The ongoing war in Ukraine has sparked many questions about the United Nations - namely, the role of the Security Council, the General Assembly and the secretary-general.

The intergovernmental organisation was set up at the end of World War II "to save succeeding generations from the scourge of war."

Now that war has returned to Europe many ask what the UN can do to stop it and if it really matters.

Security Council

Although there are still some 60 UN members that have never sat on the Security Council, all members of the organisation, under Article 25 of the Charter, agree to accept and carry out decisions adopted by the Council.

In other words, actions taken by the Council are binding on all UN member countries. When dealing with crises, the Council, guided by the UN Charter, can take several steps.

The Council can call upon parties to a dispute to settle it by peaceful means and recommend methods of adjustment or terms of settlement.

In some cases, the Security Council may resort to imposing sanctions or can even authorise, as a last resort, when peaceful means of settling a dispute are exhausted, the use of force, by member states, coalitions of member states or UN-authorised peace operations to maintain or restore international peace and security.

The first time the Council authorised the use of force was in 1950 under what was referred to as a military enforcement action, to secure the withdrawal of North Korean forces from the Republic of Korea.

Veto power

The voting procedure in the Security Council is guided by Article 27 of the UN Charter which establishes that each member of the Council has one vote.

However, a negative vote by any of the permanent five - China, France, Russian, the UK and US - can prevent the adoption by the Council of any draft resolution relating to substantive matters.

General Assembly's role

According to the General Assembly's 1950 resolution 377A (V), widely known as "Uniting for Peace," if the Security Council is unable to act because of the lack of unanimity among its five veto-wielding permanent members, the Assembly has the power to make recommendations to the wider UN membership for collective measures to maintain or restore international peace and security.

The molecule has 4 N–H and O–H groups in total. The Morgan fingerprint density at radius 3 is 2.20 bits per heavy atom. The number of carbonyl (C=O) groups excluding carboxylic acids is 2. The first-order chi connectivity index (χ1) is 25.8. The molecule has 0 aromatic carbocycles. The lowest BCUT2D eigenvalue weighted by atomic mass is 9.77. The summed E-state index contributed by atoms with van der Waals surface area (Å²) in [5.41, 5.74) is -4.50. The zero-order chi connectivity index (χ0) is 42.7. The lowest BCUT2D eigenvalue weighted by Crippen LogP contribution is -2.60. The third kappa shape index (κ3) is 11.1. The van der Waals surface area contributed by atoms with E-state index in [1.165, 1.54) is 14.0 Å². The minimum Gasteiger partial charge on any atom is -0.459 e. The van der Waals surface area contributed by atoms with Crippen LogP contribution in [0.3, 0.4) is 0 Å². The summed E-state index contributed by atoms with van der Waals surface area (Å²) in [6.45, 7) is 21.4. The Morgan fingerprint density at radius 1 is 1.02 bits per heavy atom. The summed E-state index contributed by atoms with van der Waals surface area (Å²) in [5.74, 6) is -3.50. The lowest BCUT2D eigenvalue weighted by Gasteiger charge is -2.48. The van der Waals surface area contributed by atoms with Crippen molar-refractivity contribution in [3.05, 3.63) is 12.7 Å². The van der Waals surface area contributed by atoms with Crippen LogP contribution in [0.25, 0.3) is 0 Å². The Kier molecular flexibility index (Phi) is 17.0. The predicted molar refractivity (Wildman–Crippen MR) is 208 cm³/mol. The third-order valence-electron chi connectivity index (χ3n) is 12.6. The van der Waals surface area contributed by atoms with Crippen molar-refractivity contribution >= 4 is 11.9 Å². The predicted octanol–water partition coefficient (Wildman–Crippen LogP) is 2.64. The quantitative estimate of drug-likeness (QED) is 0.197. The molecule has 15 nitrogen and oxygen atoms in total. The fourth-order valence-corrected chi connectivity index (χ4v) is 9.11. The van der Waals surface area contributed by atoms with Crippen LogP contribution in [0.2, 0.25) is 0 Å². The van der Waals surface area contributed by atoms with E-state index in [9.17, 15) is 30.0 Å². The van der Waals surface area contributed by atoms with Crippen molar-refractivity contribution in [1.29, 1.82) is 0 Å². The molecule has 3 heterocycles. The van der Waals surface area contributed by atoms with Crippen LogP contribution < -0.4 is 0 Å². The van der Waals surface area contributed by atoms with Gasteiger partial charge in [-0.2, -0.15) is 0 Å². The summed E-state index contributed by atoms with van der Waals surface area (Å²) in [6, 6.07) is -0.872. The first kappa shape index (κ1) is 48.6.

Also, it may meet in an emergency special session if requested by nine members of the Security Council or by a majority of the members of the Assembly.

On February 27, 2022, the Security Council, taking into account that the lack of unanimity of its permanent members had prevented it from exercising its primary responsibility for the maintenance of international peace and security, decided to call an emergency special session of the General Assembly in its resolution 2623 (2022).

On March 1, the General Assembly adopted a resolution by which it deplored "the aggression by the Russian Federation against Ukraine in violation of Article 2 (4) of the Charter and demanded that the Russian Federation immediately cease its use of force against Ukraine and completely and unconditionally withdraw all of its military forces from the territory of Ukraine within its internationally recognised borders."

However, unlike Security Council resolutions, General Assembly resolutions are non-binding; countries are not obligated to implement them.

Can a country's membership be revoked?

A member of the UN that has persistently violated the principles contained in the present Charter may be expelled from the organisation by the General Assembly upon the recommendation of the Security Council, according to Article 6 of the Charter.

This has never happened in the history of the UN.

However, a member of the UN against which preventive or enforcement action has been taken by the Security Council may be suspended from the exercise of the rights and privileges of membership by the General Assembly upon the recommendation of the Council.

The exercise of these rights and privileges may be restored by the Council, according to Article 5.

The suspension or expulsion of a member state from the organisation is effected by the General Assembly upon the recommendation of the Council. Such a recommendation requires the concurring vote of the Security Council's permanent members.

Unless they agree to their own expulsion or suspension, permanent Council members can only be removed through an amendment of the UN Charter, as set out in Chapter XVIII.

Along the road to ending apartheid, the Security Council, in 1963, instituted a voluntary arms embargo against South Africa, and the General Assembly refused to accept the country's credentials from 1970 to 1974.